with Ivory Billiard Balls, the feat is recorded on many of the Newman champion
and facsimile cues. Mr Newman writes a number of books in this year and must be
very busy. Willie Smith also pits pen to paper with match winning Billiards by
Mills and Boon.
|| Ivory balls no longer used in the
championship from this year.
||First World Snooker Championship is held,
Joe Davis wins and does so for 20 years holding the crown 14 times in all.
||Joe Davis makes a break using the pendulum
stroke of 2,501 at Billiards of course. This break is made by keeping the balls
close to the jaws of a corner pocket and scoring long runs of cannons while
controlling the balls with close skill. The break is recorded on many Joe Davis
cues by either E J Riley or Peradon Ltd, often the Billiard break is recorded
alongside his latest Snooker break.
||Willie Smith makes a break of 2,030, which
does not include nursery cannons. This break appears on the Willie Smith record
cue by Burroughes and Watts and the later cues by Peradon with a front splice
M/s and H/S versions appear.
|| Joe Davis wins his first World Billiards
||Walter Lindrum makes a break of 3.262
Predictably a cue is released marking this achievement.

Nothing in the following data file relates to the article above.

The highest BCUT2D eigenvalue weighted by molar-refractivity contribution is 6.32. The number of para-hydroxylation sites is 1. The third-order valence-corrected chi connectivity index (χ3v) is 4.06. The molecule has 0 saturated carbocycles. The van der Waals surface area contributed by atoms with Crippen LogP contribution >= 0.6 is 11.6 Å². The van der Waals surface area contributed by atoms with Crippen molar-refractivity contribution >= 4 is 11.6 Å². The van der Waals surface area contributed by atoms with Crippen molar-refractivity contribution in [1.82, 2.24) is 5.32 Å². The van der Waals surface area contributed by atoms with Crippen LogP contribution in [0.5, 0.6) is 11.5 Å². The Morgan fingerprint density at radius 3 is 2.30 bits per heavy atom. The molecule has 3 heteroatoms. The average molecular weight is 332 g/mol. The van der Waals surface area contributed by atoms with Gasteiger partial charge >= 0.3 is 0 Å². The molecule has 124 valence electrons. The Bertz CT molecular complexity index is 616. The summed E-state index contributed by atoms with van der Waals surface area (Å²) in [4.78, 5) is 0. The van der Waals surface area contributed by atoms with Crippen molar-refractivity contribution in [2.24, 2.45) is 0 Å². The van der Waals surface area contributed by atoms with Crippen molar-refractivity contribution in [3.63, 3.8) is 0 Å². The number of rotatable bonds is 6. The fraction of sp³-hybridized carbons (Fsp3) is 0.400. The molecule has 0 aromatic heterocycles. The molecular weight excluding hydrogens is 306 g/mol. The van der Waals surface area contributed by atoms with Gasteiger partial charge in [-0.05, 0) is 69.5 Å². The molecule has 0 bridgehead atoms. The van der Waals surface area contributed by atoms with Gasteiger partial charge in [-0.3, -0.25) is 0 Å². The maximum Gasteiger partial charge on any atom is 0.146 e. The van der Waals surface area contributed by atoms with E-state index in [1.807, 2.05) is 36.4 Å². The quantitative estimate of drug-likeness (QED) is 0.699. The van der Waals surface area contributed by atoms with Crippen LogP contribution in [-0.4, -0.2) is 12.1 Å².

||Joe Davis makes a break of 2,052.
||Tom Newman makes a break of 1,827. As far
as I know no cue exists to commemorate this break.
||Walter Lindrum makes a break of 4,137. As
Walter needed money to return to Australia this break appears on many cues and
he publishes his book on Billiards.
|| Walter Lindrum wins his first World
Billiards Championship title.
||Walter Lindrum plays his last match in
great Britain and takes the Billiards Championship title home to
||Joe Davis challenges Walter Lindrum for the
title, narrowly loses and then takes months to save up the money to come home
by touring and giving exhibitions.
||Walter Donaldson wins his first World
Snooker Championship, this is the first final not to feature Joe Davis as he
retired undefeated the previous year.
||Fred Davis wins his first World Snooker
Championship and gets revenge over the so-called Lone Scot in the final.
||Clark McConachy edits the history books by
beating John Barrie and takes his rightful place at the top of the professional
|| Horace Lindrum wins the unoficial World
Snooker Championship final against Clark McConachy as all the home grown
players decline to enter due to a dispute with the ruling body. Fortunately his
name still appears on the cup originally purcahsed by Joe Davis and still
competed for today.
||Joe Davis makes first competitive
recognised 147 break.
||John Pullman wins the first of his World
Snooker titles against Fred Davis.
This chronology does not claim to be complete
but it does intend to give some idea of what occurred during the pre Snooker
boom era, right up until the 1960s.
The Ray Reardon, Alex Higgins and John Spencer
era is well documented and still survives in the memories of modern observers
of the game.
This era also seems to be the era when mass
production of cues took over and as there were less first time achievements
being made cue badges became to my eye, a little less interesting.
Burroughes and Watts ceased trading around this
time and many of the older characters of Billiards and Snooker had retired or
My own personal cue collection ceases at this
time and as far as I am concerned it is revealing that no high quality John
Pullman Champion cue seems to exist.